Even though some traffic sources with higher bounce rates are listed higher up within the report table now than other traffic sources, Google Analytics takes the volume of traffic (visits) into consideration with Weighted Sort. You’ll need to force yourself into the habit of looking at the far left of the report table, where the rows are numbered, to know where each item on your report ranks when you use weighted sort. Look at the very left of this last image and you’ll see each row numbered from 1 to however many rows of data your report contains:
Even though I used the All Traffic Sources report as my example for this blog post, you can use virtually any report in Google Analytics and enable Weighted Sort on it (for example, the Keywords report). Weighted Sort should give you a much better perspective as to how your data ranks from a statistical standpoint than the previous column sorting / ranking method that Google Analytics traditionally used.
Google Analytics’ new Weighted Sort feature should help take even more guesswork out of your day-to-day analysis equation – who doesn’t want that?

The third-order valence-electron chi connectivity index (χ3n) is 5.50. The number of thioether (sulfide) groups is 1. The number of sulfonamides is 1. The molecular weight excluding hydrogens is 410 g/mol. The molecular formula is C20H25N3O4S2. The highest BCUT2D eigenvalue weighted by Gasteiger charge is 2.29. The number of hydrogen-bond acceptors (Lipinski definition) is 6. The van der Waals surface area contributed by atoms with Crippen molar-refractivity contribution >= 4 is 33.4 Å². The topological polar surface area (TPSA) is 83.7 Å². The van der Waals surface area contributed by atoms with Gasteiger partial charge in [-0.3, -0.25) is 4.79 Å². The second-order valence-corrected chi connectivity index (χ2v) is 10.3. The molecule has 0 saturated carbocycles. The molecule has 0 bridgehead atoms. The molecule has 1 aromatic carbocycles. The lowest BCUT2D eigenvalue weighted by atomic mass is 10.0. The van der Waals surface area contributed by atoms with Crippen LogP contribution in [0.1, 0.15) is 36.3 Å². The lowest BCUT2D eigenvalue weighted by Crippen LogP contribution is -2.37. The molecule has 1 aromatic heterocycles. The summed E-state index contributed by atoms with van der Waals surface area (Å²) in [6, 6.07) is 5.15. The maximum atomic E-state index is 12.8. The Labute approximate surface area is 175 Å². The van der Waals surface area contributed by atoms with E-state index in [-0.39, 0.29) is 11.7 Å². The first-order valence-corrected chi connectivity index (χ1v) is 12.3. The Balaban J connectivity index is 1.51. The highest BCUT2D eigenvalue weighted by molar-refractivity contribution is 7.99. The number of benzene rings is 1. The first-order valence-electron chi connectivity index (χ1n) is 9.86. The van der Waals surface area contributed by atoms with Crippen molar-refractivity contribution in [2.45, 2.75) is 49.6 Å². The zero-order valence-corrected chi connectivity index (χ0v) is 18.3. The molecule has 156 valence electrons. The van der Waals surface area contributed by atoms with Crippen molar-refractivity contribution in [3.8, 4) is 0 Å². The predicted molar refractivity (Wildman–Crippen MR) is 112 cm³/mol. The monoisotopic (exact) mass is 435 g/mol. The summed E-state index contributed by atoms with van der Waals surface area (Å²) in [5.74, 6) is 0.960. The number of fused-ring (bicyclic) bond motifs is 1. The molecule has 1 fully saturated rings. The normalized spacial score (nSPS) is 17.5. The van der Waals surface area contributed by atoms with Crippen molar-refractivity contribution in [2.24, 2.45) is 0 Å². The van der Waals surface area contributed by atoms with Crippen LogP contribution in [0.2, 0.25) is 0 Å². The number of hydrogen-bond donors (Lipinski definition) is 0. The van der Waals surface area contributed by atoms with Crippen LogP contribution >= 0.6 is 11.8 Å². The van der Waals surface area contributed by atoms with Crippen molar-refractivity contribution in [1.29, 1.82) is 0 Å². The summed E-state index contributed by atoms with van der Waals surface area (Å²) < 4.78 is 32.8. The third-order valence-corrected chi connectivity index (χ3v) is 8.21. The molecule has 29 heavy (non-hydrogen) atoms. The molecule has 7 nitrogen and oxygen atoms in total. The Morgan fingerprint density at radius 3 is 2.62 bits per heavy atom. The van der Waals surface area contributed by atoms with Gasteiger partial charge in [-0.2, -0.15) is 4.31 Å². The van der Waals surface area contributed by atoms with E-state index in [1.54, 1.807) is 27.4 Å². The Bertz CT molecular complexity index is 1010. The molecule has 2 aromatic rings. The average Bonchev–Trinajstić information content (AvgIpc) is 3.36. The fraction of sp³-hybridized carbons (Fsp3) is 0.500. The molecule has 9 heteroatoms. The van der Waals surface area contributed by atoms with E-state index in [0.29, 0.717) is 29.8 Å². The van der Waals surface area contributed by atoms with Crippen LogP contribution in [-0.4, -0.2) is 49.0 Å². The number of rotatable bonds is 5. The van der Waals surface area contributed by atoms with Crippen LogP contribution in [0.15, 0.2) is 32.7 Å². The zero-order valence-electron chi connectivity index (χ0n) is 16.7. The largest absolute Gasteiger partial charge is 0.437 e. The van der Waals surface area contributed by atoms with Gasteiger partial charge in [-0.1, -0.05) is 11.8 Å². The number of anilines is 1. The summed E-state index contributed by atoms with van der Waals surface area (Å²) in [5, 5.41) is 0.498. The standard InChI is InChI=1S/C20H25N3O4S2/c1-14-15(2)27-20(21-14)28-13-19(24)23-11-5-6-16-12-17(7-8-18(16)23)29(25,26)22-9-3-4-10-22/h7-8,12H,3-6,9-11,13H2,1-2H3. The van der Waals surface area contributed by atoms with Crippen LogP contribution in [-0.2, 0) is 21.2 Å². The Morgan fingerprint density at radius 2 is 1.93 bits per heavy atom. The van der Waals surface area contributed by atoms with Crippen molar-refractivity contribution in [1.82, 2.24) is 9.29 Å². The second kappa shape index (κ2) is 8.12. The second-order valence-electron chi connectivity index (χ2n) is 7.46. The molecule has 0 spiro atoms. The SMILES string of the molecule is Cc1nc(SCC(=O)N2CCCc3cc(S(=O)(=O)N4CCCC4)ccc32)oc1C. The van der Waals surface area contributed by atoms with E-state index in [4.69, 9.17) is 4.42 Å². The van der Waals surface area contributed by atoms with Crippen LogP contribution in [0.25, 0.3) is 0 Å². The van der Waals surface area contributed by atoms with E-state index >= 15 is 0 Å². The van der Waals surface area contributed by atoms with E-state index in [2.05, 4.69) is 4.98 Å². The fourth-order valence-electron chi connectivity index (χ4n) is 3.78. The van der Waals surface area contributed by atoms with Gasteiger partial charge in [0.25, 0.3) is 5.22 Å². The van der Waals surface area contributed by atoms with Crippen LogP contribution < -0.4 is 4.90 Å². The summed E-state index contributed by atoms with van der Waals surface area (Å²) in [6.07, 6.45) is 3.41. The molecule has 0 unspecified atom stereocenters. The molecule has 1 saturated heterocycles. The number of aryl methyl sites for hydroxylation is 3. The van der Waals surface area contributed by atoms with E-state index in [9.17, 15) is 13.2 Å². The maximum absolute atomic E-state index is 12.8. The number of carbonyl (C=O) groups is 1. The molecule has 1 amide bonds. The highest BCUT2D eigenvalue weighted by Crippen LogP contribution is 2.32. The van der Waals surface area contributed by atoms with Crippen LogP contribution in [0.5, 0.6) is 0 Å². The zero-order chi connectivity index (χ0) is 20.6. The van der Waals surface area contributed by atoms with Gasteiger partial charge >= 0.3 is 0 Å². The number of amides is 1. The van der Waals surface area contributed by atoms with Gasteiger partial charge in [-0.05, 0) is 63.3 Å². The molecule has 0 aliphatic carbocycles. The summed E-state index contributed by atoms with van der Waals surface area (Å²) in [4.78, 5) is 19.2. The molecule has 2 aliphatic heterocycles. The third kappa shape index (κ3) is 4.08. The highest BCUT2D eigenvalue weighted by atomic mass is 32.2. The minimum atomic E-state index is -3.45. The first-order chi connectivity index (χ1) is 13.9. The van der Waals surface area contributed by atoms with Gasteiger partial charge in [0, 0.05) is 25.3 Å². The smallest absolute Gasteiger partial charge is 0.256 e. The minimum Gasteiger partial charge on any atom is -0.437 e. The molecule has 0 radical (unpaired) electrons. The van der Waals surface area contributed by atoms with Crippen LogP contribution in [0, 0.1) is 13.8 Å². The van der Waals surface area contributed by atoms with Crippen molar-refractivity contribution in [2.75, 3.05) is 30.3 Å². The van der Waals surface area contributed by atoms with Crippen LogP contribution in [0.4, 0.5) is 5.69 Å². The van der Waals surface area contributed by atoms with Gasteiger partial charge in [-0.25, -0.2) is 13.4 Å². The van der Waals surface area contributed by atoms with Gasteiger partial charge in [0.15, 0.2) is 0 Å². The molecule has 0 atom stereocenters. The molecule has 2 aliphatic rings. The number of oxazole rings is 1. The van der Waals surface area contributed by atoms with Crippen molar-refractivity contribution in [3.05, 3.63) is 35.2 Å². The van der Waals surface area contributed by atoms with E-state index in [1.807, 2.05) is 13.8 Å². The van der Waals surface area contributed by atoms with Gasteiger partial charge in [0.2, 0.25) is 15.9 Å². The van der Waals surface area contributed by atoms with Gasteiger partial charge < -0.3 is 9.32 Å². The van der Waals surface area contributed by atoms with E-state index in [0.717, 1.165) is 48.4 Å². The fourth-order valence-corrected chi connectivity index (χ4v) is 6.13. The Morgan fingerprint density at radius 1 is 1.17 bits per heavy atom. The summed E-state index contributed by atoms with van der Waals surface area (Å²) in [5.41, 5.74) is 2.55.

So you’re getting a lot of traffic to your website. That’s great! A good amount of your website’s traffic is converting. Awesome! You’re even getting some returning visitors to your site, and they are buying things, too! What could be better than this? (Of course, you could say “Winning the Lottery!”, but that’s not realistic).
The first question that comes to mind about your website’s traffic is usually “Where is the traffic coming from?”, or some variation of that. This is something that we all want to know, whether to satisfy our own curiosity or to properly optimize your cost-per-click campaigns. Using Google Analytics, let me show you a few different places where you can go to find out the origins of your traffic.
1. The “All Traffic Sources” Report
This is normally where most everyone goes to know where people are coming from. It’s found underneath the “Traffic Sources” section (obviously). Now, you need to understand that, by default, Google Analytics groups all traffic in four separate categories, or, “mediums””: